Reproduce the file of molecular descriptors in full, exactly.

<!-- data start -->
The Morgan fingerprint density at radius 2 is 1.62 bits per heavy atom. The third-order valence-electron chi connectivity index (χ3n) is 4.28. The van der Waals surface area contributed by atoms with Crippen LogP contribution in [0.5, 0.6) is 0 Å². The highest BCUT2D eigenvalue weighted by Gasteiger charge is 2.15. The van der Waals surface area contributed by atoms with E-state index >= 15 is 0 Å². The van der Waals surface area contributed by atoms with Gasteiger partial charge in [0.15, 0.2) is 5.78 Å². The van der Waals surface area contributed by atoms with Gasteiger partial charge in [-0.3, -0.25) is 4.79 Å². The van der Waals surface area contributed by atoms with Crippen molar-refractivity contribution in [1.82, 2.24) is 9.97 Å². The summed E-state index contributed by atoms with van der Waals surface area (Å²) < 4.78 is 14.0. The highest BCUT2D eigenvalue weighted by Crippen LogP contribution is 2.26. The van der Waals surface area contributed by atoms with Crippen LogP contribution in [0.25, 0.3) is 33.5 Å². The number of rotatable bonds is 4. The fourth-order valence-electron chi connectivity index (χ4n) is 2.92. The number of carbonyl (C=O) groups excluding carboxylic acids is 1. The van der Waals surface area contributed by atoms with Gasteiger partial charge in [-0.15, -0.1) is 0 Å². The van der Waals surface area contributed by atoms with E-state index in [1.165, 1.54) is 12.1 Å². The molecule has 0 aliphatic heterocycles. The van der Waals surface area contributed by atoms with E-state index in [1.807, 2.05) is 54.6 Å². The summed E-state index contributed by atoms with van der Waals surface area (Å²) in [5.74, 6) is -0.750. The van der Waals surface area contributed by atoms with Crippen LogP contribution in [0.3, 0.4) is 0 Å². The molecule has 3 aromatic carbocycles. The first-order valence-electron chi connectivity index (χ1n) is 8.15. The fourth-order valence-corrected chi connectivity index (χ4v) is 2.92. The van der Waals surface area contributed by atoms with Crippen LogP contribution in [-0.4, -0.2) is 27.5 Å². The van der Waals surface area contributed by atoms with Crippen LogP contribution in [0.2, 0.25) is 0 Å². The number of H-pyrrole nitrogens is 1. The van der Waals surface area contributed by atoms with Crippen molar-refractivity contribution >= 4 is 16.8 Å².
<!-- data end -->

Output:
The Morgan fingerprint density at radius 2 is 1.62 bits per heavy atom. The third-order valence-electron chi connectivity index (χ3n) is 4.28. The van der Waals surface area contributed by atoms with Crippen LogP contribution in [0.5, 0.6) is 0 Å². The highest BCUT2D eigenvalue weighted by Gasteiger charge is 2.15. The van der Waals surface area contributed by atoms with E-state index >= 15 is 0 Å². The van der Waals surface area contributed by atoms with Gasteiger partial charge in [0.15, 0.2) is 5.78 Å². The van der Waals surface area contributed by atoms with Gasteiger partial charge in [-0.3, -0.25) is 4.79 Å². The van der Waals surface area contributed by atoms with Crippen molar-refractivity contribution in [1.82, 2.24) is 9.97 Å². The summed E-state index contributed by atoms with van der Waals surface area (Å²) < 4.78 is 14.0. The highest BCUT2D eigenvalue weighted by Crippen LogP contribution is 2.26. The van der Waals surface area contributed by atoms with Crippen LogP contribution in [0.25, 0.3) is 33.5 Å². The number of rotatable bonds is 4. The fourth-order valence-electron chi connectivity index (χ4n) is 2.92. The number of carbonyl (C=O) groups excluding carboxylic acids is 1. The van der Waals surface area contributed by atoms with Gasteiger partial charge in [-0.15, -0.1) is 0 Å². The van der Waals surface area contributed by atoms with E-state index in [1.165, 1.54) is 12.1 Å². The molecule has 0 aliphatic heterocycles. The van der Waals surface area contributed by atoms with E-state index in [1.807, 2.05) is 54.6 Å². The summed E-state index contributed by atoms with van der Waals surface area (Å²) in [5.74, 6) is -0.750. The van der Waals surface area contributed by atoms with Crippen LogP contribution in [0.3, 0.4) is 0 Å². The molecule has 3 aromatic carbocycles. The first-order valence-electron chi connectivity index (χ1n) is 8.15. The fourth-order valence-corrected chi connectivity index (χ4v) is 2.92. The van der Waals surface area contributed by atoms with Crippen LogP contribution in [-0.4, -0.2) is 27.5 Å². The van der Waals surface area contributed by atoms with Crippen LogP contribution in [0.2, 0.25) is 0 Å². The number of H-pyrrole nitrogens is 1. The van der Waals surface area contributed by atoms with Crippen molar-refractivity contribution >= 4 is 16.8 Å².